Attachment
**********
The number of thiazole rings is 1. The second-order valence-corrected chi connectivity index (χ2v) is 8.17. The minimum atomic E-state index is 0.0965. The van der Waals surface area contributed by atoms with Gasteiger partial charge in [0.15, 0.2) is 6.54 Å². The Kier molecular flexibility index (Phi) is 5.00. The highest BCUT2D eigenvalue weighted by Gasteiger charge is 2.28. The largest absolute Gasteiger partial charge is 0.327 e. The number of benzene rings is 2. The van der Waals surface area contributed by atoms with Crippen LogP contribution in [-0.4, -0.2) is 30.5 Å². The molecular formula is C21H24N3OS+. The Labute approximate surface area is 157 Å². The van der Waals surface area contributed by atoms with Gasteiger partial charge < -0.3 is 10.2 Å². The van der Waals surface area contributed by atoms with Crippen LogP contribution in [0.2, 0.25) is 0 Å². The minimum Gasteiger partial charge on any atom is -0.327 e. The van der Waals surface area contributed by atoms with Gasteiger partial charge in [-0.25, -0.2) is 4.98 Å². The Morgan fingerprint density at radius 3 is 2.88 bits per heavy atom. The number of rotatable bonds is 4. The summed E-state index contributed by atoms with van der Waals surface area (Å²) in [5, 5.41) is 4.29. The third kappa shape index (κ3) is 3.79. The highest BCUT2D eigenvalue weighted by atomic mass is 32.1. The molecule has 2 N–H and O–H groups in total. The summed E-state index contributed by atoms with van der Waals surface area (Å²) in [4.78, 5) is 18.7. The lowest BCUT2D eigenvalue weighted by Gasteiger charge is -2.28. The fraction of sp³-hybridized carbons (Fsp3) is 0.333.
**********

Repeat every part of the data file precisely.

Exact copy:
The number of thiazole rings is 1. The second-order valence-corrected chi connectivity index (χ2v) is 8.17. The minimum atomic E-state index is 0.0965. The van der Waals surface area contributed by atoms with Gasteiger partial charge in [0.15, 0.2) is 6.54 Å². The Kier molecular flexibility index (Phi) is 5.00. The highest BCUT2D eigenvalue weighted by Gasteiger charge is 2.28. The largest absolute Gasteiger partial charge is 0.327 e. The number of benzene rings is 2. The van der Waals surface area contributed by atoms with Crippen LogP contribution in [-0.4, -0.2) is 30.5 Å². The molecular formula is C21H24N3OS+. The Labute approximate surface area is 157 Å². The van der Waals surface area contributed by atoms with Gasteiger partial charge < -0.3 is 10.2 Å². The van der Waals surface area contributed by atoms with Crippen LogP contribution in [0.2, 0.25) is 0 Å². The minimum Gasteiger partial charge on any atom is -0.327 e. The van der Waals surface area contributed by atoms with Gasteiger partial charge in [-0.25, -0.2) is 4.98 Å². The Morgan fingerprint density at radius 3 is 2.88 bits per heavy atom. The number of rotatable bonds is 4. The summed E-state index contributed by atoms with van der Waals surface area (Å²) in [5, 5.41) is 4.29. The third kappa shape index (κ3) is 3.79. The highest BCUT2D eigenvalue weighted by atomic mass is 32.1. The molecule has 2 N–H and O–H groups in total. The summed E-state index contributed by atoms with van der Waals surface area (Å²) in [4.78, 5) is 18.7. The lowest BCUT2D eigenvalue weighted by Gasteiger charge is -2.28. The fraction of sp³-hybridized carbons (Fsp3) is 0.333.